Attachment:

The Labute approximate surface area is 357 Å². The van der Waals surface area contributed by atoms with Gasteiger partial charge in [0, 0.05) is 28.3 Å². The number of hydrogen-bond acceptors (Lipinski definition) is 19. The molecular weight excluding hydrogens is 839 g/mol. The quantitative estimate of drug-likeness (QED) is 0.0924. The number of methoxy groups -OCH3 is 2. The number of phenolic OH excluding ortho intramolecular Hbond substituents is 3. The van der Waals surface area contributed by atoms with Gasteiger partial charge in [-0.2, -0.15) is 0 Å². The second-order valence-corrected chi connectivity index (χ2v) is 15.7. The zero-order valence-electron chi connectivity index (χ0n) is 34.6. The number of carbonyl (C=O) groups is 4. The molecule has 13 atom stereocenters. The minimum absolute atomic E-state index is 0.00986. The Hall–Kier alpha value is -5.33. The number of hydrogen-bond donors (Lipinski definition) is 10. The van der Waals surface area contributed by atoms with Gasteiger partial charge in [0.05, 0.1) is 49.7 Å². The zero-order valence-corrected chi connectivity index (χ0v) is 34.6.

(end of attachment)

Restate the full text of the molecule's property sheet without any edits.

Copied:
The Labute approximate surface area is 357 Å². The van der Waals surface area contributed by atoms with Gasteiger partial charge in [0, 0.05) is 28.3 Å². The number of hydrogen-bond acceptors (Lipinski definition) is 19. The molecular weight excluding hydrogens is 839 g/mol. The quantitative estimate of drug-likeness (QED) is 0.0924. The number of methoxy groups -OCH3 is 2. The number of phenolic OH excluding ortho intramolecular Hbond substituents is 3. The van der Waals surface area contributed by atoms with Gasteiger partial charge in [-0.2, -0.15) is 0 Å². The second-order valence-corrected chi connectivity index (χ2v) is 15.7. The zero-order valence-electron chi connectivity index (χ0n) is 34.6. The number of carbonyl (C=O) groups is 4. The molecule has 13 atom stereocenters. The minimum absolute atomic E-state index is 0.00986. The Hall–Kier alpha value is -5.33. The number of hydrogen-bond donors (Lipinski definition) is 10. The van der Waals surface area contributed by atoms with Gasteiger partial charge in [0.05, 0.1) is 49.7 Å². The zero-order valence-corrected chi connectivity index (χ0v) is 34.6.